A still from Deep Chowdhury’s Alifa

A still from Deep Chowdhury’s Alifa

Another Assamese filmmaker whose debut film drew undivided attention by securing national and international premieres respectively at MAMI and Tallinn Black Nights (Estonia) last year, is Mumbai-based entertainment professional Rima Das. With a seemingly uncommon premise, her film Antardrishti (Man with the Binoculars, 2016) focuses on a widowed and retired school teacher who discovers new meaning in life after some exhilarating experiences he gathers by looking through a pair of binoculars. By the looking device, a gift from his son, he understands his close family members better, often to his dislike: thus it becomes a metaphor of covert human emotions particularly love and affections of young people. In a way, the binoculars transform to a mute spectator of the beholder’s own surroundings. Although the plot oscillates between members of a joint family, their household providing the confines of emoting, and its immediate periphery laden with rural serenity, it uses patriarchy and womanhood as its backbone to see through the narrative of local culture. The film has another uncommon trait to telling effect and it is silence, best negotiated with spellbinding support from sound designer Amrit Pritam. The intrinsic life styles of the countryside are beautifully captured in this romantic drama of exceptional plot. There are four love stories, one of them going back to the past to examine the protagonist’s mindset; and the way they are mingled into one perspective, is quite noticeable. Kudos to Rima, who apart from self-financing her project, even appeared among the lead casts in it, wrote the script and did the bits to make a dream come true, that sometimes evokes impressions of Iranian neo-realism.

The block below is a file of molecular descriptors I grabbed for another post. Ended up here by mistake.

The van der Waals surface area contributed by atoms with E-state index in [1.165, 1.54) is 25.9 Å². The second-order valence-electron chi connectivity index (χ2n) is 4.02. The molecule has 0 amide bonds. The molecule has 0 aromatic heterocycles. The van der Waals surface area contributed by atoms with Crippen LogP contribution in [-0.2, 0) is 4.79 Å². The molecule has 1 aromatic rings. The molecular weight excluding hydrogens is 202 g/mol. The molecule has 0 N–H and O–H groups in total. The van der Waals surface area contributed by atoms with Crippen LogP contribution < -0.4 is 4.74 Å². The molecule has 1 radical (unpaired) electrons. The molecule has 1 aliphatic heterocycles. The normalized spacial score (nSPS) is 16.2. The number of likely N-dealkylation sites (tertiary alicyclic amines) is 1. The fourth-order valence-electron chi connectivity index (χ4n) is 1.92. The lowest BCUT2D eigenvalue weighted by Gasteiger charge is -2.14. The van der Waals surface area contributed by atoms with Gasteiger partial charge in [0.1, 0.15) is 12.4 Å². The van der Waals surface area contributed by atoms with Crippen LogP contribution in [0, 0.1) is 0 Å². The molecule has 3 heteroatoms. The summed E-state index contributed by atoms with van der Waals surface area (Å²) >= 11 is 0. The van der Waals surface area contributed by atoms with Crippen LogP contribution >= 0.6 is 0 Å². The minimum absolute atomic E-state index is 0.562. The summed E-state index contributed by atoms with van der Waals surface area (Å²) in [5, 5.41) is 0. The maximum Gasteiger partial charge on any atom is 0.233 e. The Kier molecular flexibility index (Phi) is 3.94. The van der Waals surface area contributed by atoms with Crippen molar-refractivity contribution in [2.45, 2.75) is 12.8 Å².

Haobam, Jaicheng, Deep and Rima are producing enlightened filmmaking paradigm. They really want to script their stories of defining “anti-monoculture”, a term used by legendary director Bernardo Bertolucci to describe his film sense. Most of the actors in their films are non-actors, some are amateurs, only a handful of technical crew have prior experiences of filmmaking. They rely heavily on shoe-string budgets that make for a striking principle of a marginal ‘industry’ in a disadvantaged location, where heightened spirits of incredible India rests too.


Manoj Barpujari

Manoj Barpujari received the Swarna Kamal for the best film critic at the National Film Awards, 2011. He has twelve books, including three titles on cinema, to his credit. He is a member of FIPRESCI, the international federation of film critics, and served as juror at several reputed film festivals across the globe. His travelogue Touching the Trinity is widely acclaimed and featured in a column at The Guardian and reviewed in The Telegraph, The Assam Tribune etc. He conducted a workshop on film criticism at the University of West Indies, St Augustine, Trinidad in 2012 and wrote a chapter in the Routledge Handbook of Indian Cinemas (London). He is an accomplished Assamese poet and won the prestigious Munin Borkotoky Literary Award in 2003.